Nav: Home

UQ health and medical researchers recognized in awards

December 12, 2007

Three researchers from The University of Queensland have been recognised in the inaugural National Health and Medical Research Council (NHMRC) Awards.

Professors John Hancock and Robert Parton, both from UQ's Institute for Molecular Bioscience (IMB) and Dr David Copland from the School of Health & Rehabilitation Sciences were among a select group of winners honoured at a ceremony held tonight (Wednesday, December 12) in Canberra.

The NHMRC Awards recognise a number of outstanding Australians for their contributions to health and medical research. The awards are designed to show the NHMRC's appreciation to the research and ethics community for their considerable scientific research, innovation and leadership. Professor David Siddle, UQ's Deputy Vice-Chancellor (Research), said the awards were testament to the outstanding work of the three researchers in areas that will one day improve the health of many people.

"These awards recognise the ground-breaking work of three outstanding researchers," Professor Siddle said.

"In addition to the fundamental research, these talented researchers are working on solutions to problems such as cancer, muscular dystrophy and treatments for brain injury and disease."

Professors Hancock and Parton received the NHMRC Achievement Award - Program Grant, which recognises their work in studying the surface of the cell.

Far from being a smooth, uniform area, the cell surface is actually organised into different domains with distinct functions. The researchers will map these domains and identify their functions, which should allow the development of therapeutic strategies aimed at combating the changes associated with cell transformation in cancer and other human diseases such as muscular dystrophy.

Professor Hancock is the Deputy Director (Research) of the IMB and a world authority on Ras proteins, which are located on the underside of the cell membrane and play a role in triggering 30 percent of all human tumours.

Professor Parton is an expert on caveolae, small pits in the cell surface, which have been linked to muscular dystrophy, liver regeneration and obesity. The two recently received a $5 million Program Grant to support their study.

Dr Copland received the NHMRC Achievement Award - Career Development Award - Clinical Level 2 (Senior researcher 7-12 years post Doctorate), which recognises his work to understand the effects of neurological injury or disease on language and to shed light on the brain mechanisms underpinning language treatment and recovery.

He is internationally recognised for research that has significantly increased our understanding of the effects of stroke and neurodegenerative diseases on language and communication. He is also involved in training a large cohort of PhD students as future researchers in this area.

His current work seeks to map the brain mechanisms associated with language treatments and to identify how to optimise language function after neurological damage.
-end-


Research Australia

Related Cancer Articles:

Radiotherapy for invasive breast cancer increases the risk of second primary lung cancer
East Asian female breast cancer patients receiving radiotherapy have a higher risk of developing second primary lung cancer.
Cancer genomics continued: Triple negative breast cancer and cancer immunotherapy
Continuing PLOS Medicine's special issue on cancer genomics, Christos Hatzis of Yale University, New Haven, Conn., USA and colleagues describe a new subtype of triple negative breast cancer that may be more amenable to treatment than other cases of this difficult-to-treat disease.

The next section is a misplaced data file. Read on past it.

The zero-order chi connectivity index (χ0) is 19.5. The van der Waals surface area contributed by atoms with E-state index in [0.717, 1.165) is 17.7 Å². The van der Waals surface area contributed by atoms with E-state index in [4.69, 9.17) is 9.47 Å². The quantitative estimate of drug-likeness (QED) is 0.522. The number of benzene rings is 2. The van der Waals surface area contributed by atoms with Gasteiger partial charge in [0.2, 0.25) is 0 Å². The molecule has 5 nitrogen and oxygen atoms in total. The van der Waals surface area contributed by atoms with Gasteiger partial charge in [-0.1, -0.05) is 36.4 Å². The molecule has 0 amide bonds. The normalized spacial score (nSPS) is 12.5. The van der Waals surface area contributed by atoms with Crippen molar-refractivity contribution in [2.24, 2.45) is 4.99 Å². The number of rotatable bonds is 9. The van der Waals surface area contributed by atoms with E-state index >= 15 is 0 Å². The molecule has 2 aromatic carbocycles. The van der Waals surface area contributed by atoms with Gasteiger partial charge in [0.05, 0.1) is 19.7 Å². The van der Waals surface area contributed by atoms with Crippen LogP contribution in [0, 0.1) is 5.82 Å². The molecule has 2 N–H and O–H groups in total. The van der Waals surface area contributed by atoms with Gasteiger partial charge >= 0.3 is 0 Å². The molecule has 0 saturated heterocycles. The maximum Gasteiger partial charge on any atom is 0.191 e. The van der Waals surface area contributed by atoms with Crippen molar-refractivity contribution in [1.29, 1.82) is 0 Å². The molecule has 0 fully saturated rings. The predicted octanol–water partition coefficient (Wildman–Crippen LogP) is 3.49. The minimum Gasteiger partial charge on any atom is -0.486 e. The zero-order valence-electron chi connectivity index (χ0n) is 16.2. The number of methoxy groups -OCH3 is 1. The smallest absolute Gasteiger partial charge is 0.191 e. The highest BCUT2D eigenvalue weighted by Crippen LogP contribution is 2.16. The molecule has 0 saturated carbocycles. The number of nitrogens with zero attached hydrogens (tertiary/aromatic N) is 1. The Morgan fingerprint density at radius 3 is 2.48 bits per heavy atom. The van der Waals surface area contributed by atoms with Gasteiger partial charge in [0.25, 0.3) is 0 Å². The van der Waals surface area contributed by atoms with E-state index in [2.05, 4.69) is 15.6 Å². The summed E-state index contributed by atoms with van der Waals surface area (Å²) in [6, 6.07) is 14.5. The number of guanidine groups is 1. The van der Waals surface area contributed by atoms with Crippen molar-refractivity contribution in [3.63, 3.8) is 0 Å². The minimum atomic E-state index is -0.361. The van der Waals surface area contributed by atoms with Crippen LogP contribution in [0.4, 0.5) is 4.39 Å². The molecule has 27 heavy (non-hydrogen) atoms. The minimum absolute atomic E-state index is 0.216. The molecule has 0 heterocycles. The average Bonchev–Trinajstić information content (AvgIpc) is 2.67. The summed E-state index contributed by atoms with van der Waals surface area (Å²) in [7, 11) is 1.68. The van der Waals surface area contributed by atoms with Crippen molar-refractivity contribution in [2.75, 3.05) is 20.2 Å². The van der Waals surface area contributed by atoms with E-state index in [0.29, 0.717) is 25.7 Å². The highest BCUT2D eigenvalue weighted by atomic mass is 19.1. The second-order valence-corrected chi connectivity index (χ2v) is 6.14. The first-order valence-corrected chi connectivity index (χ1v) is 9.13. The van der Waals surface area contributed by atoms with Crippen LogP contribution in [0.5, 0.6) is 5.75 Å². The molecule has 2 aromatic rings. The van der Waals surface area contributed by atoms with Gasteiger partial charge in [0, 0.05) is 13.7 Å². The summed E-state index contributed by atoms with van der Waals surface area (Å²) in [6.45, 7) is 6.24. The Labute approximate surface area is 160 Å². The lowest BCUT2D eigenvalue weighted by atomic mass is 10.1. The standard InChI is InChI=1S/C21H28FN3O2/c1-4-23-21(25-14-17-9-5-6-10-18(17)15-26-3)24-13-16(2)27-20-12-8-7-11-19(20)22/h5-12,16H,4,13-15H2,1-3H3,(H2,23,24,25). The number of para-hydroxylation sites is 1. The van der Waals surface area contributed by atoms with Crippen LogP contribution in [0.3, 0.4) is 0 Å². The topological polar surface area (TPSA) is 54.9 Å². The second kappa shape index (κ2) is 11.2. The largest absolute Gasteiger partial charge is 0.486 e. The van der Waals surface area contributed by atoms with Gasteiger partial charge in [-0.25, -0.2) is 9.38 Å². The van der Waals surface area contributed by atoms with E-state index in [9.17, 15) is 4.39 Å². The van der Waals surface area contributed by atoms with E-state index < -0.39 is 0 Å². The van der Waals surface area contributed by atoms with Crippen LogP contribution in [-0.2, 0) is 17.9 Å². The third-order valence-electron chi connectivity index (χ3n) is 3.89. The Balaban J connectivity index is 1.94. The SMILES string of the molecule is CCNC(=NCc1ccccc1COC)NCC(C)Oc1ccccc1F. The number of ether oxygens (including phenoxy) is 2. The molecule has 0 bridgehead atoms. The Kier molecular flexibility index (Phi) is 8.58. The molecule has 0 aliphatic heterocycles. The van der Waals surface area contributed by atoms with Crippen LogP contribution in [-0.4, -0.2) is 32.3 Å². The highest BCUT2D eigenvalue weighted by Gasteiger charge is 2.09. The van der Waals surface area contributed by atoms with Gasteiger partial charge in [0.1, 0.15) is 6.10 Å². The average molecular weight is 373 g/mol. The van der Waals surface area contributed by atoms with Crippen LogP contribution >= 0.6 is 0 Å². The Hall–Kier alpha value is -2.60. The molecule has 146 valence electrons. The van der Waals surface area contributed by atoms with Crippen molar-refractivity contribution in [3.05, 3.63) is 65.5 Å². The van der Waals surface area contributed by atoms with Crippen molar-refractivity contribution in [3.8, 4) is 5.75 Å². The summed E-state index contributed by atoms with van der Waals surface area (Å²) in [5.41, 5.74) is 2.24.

Metabolite that promotes cancer cell transformation and colorectal cancer spread identified
Osaka University researchers revealed that the metabolite D-2-hydroxyglurate (D-2HG) promotes epithelial-mesenchymal transition of colorectal cancer cells, leading them to develop features of lower adherence to neighboring cells, increased invasiveness, and greater likelihood of metastatic spread.
UH Cancer Center researcher finds new driver of an aggressive form of brain cancer
University of Hawai'i Cancer Center researchers have identified an essential driver of tumor cell invasion in glioblastoma, the most aggressive form of brain cancer that can occur at any age.
UH Cancer Center researchers develop algorithm to find precise cancer treatments
University of Hawai'i Cancer Center researchers developed a computational algorithm to analyze 'Big Data' obtained from tumor samples to better understand and treat cancer.
More Cancer News and Cancer Current Events

Best Science Podcasts 2019

We have hand picked the best science podcasts for 2019. Sit back and enjoy new science podcasts updated daily from your favorite science news services and scientists.
Now Playing: TED Radio Hour

Anthropomorphic
Do animals grieve? Do they have language or consciousness? For a long time, scientists resisted the urge to look for human qualities in animals. This hour, TED speakers explore how that is changing. Guests include biological anthropologist Barbara King, dolphin researcher Denise Herzing, primatologist Frans de Waal, and ecologist Carl Safina.
Now Playing: Science for the People

#534 Bacteria are Coming for Your OJ
What makes breakfast, breakfast? Well, according to every movie and TV show we've ever seen, a big glass of orange juice is basically required. But our morning grapefruit might be in danger. Why? Citrus greening, a bacteria carried by a bug, has infected 90% of the citrus groves in Florida. It's coming for your OJ. We'll talk with University of Maryland plant virologist Anne Simon about ways to stop the citrus killer, and with science writer and journalist Maryn McKenna about why throwing antibiotics at the problem is probably not the solution. Related links: A Review of the Citrus Greening...